Respect – My Lai in Black and White

 

respectThe worst moment for me, in a string of horrible moments, was the sight of Lesley McSpadden standing out on the street on in front of the Municipal Court in Ferguson.  Like most of America, she was waiting to hear the result of the Grand Jury investigation.

But Lesley McSpadden wasn’t most of America. Lesley McSpadden was the mother of an unarmed young black man shot to death by the white policeman who was the subject of the Grand Jury investigation.

How is it that no one in authority in Ferguson had the decency to invite her into the Municipal Court where it was warm, to provide her with a place where she could sit down when she heard the news?

This is not so preposterous a thought.  Had Wilson’s guilt or innocence been determined through a public trial, McSpadden would have had a seat in the courtroom. She would have had been able to observe the faces of Wilson, McCullough and the jury when the verdict was delivered. Wilson, McCullough, and the jury would have had to observe her grief and shock. McSpadden would have been a participant in our (however flawed) democratic and judicial system.

But that Monday night, standing in the street, she was outside the democratic and judicial system.  She was an anonymous woman of no relevance to the stage show being performed by Robert McCullough inside the courthouse.

This small act—or non-act—of disrespect was not the first in the months since Michael Brown’s death. McSpadden was not allowed to approach him as he lay in blazing sunshine in a public street for four hours. Once his body was removed from the street, she was not allowed to see it for two weeks. Based on comments in a recent CBS interview with McSpadden, no one in Ferguson officialdom has yet found the time—or the empathy—to offer “personal condolences” to her or her family.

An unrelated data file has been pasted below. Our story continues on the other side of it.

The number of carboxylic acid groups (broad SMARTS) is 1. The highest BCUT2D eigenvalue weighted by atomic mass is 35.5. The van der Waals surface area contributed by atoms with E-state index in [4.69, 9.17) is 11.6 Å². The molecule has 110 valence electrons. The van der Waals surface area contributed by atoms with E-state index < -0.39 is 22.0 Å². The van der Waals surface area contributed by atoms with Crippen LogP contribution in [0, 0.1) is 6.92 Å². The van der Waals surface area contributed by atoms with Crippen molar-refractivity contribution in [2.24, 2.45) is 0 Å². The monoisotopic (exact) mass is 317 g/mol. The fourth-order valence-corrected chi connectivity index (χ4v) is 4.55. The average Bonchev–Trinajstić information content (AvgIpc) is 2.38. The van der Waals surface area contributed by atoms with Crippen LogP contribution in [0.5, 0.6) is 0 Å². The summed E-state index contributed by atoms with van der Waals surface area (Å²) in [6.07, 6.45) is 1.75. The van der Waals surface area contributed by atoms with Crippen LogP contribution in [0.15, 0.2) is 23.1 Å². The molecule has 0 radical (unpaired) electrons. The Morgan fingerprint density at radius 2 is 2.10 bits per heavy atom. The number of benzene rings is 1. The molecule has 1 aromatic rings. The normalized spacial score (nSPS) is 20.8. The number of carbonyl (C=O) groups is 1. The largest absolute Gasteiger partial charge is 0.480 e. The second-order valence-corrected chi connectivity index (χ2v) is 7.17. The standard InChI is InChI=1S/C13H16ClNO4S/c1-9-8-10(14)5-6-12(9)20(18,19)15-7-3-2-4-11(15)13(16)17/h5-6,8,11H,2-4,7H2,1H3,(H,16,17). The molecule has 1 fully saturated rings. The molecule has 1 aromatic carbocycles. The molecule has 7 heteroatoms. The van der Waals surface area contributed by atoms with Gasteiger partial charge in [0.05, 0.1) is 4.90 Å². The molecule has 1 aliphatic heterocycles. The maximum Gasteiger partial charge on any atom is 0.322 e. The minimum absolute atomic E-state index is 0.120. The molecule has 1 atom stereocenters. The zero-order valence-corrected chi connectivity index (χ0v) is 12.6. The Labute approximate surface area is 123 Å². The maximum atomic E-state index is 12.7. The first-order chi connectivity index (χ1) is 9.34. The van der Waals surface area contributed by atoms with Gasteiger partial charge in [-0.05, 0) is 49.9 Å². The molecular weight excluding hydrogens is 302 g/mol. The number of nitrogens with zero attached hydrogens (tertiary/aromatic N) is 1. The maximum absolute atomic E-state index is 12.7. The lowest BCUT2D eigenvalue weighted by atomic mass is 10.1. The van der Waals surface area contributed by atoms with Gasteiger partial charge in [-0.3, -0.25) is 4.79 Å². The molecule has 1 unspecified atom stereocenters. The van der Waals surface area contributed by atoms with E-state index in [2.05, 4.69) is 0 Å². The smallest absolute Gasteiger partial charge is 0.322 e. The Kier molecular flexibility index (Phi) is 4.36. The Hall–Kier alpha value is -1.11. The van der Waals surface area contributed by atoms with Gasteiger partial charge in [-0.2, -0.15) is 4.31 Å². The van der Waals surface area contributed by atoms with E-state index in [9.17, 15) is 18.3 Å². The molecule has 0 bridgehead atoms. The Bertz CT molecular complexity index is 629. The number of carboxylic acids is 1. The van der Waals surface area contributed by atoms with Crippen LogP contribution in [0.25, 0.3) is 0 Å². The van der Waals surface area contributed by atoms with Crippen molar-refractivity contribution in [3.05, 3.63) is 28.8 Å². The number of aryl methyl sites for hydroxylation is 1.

To all intents and purposes, the mother of Michael Brown—an unarmed teenager killed by a white policeman—was not seen by the authorities in Ferguson as a human being worthy of respect or empathy.

And that most un-human response–small gestures that would have be so easy for a compassionate person to do—reinforces my fear that Ferguson’s officialdom, in the secret dark recesses of their minds and souls, think that Officer Wilson did exactly what he was trained to do. The fact that Michael Brown was an unarmed teenager who appeared to be wounded is an incidental. What counted was that he had been behaving aggressively towards a white policeman.

The scene in Ferguson brings to mind My Lai, the 1968 tragedy in which the members of Charlie Company, an American infantry group, murdered hundreds of women and children in a small Vietnamese hamlet named Son My. While there are many differences between Son My and Ferguson, the soldiers—like Wilson—were trained to respond to potential threats. Told that the village was under control of the Vietcong, the Charlie Company responded to the threat by killing everyone in the village.

Years later, when the Son My investigation was completed, we learned that no one in the village ever fired a shot at anyone in Charlie Company.